The vast majority of the upcoming EWA annual conference in Boston starting this weekend is dedicated to helping journalists understand hot topics in education. There's an app. There's a print program. There are "lightning talks." There's a hashtag: #EWA16.

But there are also a slew of few panels and events focused on education journalism itself, including of course the annual EWA awards.  The first morning of the conference is focused on journalists describing how they reported a challenging topic, using data, adding audio, and getting access. The afternoon session includes journalists like Kristina Rizga and Dale Russakoff talking about their book-length projects. Some of the "Lightning Talks" -- 5 Mistakes Journos Make When Covering Ed Research, How to Really Talk with Boys from Diverse Backgrounds, Maximizing Digital Media for Reporting -- focus on the tools of the trade.

The only topics missing that I can see are writing for social media (Snapchat, Facebook Live) and using images and graphics.

Teachers and education reporters have lots in common, notes EWA head Caroline Hendrie in the program introduction: "In both education and journalism, interest in addressing inequality and injustice – social, economic, and institutional – is on the rise. Both educators and members of the news media face demands for greater fairness from the communities affected by their work. Concern about inculcating cultural competence in both educators and reporters is keen. How to diversify both fields’ workforces remains a stubborn problem. At the same time, the two sectors are struggling to meet ever-changing standards of quality. After all, both fields are traversing periods of transformation, as new technologies and standards of excellence continuously redefine success."

Indeed, as has been noted before, the overlap between education reporters and educators -- including lack of diversity -- raises some interesting issues.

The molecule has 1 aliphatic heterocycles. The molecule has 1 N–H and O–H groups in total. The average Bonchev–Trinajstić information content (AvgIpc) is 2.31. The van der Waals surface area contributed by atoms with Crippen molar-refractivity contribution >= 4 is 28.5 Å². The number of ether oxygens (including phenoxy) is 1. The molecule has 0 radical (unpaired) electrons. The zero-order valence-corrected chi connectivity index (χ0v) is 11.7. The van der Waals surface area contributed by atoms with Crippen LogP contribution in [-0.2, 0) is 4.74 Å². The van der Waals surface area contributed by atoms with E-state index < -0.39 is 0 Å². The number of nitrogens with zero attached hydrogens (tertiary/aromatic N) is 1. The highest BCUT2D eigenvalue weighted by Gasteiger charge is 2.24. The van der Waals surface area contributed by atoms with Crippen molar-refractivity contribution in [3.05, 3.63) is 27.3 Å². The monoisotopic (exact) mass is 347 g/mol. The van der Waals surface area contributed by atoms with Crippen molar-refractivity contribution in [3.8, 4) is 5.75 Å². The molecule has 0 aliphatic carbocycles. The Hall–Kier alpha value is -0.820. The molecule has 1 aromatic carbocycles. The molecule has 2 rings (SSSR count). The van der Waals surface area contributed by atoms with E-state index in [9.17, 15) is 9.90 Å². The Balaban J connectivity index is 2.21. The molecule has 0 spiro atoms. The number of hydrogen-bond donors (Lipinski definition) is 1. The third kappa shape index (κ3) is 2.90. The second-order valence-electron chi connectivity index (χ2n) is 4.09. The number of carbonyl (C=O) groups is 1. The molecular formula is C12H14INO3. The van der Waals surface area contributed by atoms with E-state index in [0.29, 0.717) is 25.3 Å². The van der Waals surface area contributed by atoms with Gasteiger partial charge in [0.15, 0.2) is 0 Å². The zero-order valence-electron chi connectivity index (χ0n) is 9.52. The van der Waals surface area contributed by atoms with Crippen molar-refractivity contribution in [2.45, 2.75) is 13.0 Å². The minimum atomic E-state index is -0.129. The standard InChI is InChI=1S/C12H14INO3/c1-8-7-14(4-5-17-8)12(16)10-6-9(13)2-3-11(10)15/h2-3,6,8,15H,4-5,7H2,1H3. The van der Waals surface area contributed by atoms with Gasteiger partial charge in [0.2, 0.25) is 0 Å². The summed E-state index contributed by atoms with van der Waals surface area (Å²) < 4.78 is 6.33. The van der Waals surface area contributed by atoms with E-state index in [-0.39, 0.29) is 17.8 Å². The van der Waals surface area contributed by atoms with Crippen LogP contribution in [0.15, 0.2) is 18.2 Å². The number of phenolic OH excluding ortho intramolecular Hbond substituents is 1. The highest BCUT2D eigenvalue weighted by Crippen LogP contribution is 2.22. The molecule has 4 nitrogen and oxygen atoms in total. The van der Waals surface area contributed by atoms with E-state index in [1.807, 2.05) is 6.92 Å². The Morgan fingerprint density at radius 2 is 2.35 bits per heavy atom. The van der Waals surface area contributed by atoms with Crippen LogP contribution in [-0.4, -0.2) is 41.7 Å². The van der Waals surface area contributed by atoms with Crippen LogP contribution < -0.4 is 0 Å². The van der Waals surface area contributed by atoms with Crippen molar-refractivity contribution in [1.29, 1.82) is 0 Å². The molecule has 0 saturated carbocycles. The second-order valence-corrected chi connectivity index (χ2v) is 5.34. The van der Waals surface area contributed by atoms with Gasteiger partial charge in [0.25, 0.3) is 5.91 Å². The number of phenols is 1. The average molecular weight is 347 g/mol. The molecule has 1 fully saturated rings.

The results of the EWA member survey will be released on Sunday. For more on #edJOC read Why Nikole Hannah-Jones Matters (To Education Journalism In Particular) or read some of the related posts at the bottom of the page. 

Another notable angle: For the first time in recent memory, the EWA award winners will be announced at this event -- after the Peabody and Pulitzer awards have already been named. For background on the finalists, read Hits, Misses, Snubs, & Mysteries.

Who funds all this? Well, the event is co-sponsored with BU's Communications and Education Schools, and the sponsor page includes the Nellie Mae Education Foundation, Raikes, Wallace, Walton, Hewlett, Nellie Mae, American Federation of Teachers, Pearson, College Board, Edwin Gould, Gates, National Education Association, Secure Schools Alliance, American Institutes for Research, and Scholastic. Programming for new reporters comes from  Spencer and the W.T. Grant Foundation.

Related posts: Efforts To Recruit More Journalists Of Color (To Cover Education)Just How White Is Education Journalism — & How To Encourage More #edJOC?New Opportunities - & New Challenges - For 7 Education Journalism TeamsDelightful High School Swim Class Story Wins Murrow Journalism AwardSchool Segregation Coverage Wins 2 Pulitzers & A Peabody.

Campaign 2016: Democrats Fighting Over [& With] #BlackLivesMatter

Deray mckesson

If all goes as expected, Black Lives Matter activist Deray McKesson (above right) will lose the Baltimore mayoral primary today.
 
But that shouldn't obscure what may be the biggest development of the first half of 2016, which is the uncertain, awkward interactions between the social justice movement BLM and the partisan political systems and players that shape everything from how billions in education funding gets spent to how Congressional districts are created.  
 
Even assuming McKesson loses, this Mother Jones article notes that BLM has backed winning candidates in other races.

There's no doubt that BLM has burst onto the scene like a much-anticipated Beyonce album. Just the other day, President Obama -- sounding somewhat out of tune given the detailed proposals of Project Zero -- criticized BLM for too much yelling and not enough engagement. 

Everybody wants to ally with BLM -- from Sanders and Clinton to teachers and school reformers -- at least most of the time.

But it isn't at all clear where the fit is going to last and (so far at least) BLM leaders haven't fractured or joined forces with any particular stakeholder group -- labor, education reform, the Democratic Party establishment, or Bernie Sanders liberals. 

McKesson, with his school reform background, has raised suspicions among some labor activists and progressives who might otherwise be eager to join with the social justice leader.

But for union and other leaders it's hard to figure out how to be with and against BLM leaders at the same time, or to come up with any coherent approach.

In recent weeks, there have been some fascinating, seemingly illustrative run-ins between BLM and existing advocacy groups like the Chicago Teachers Union.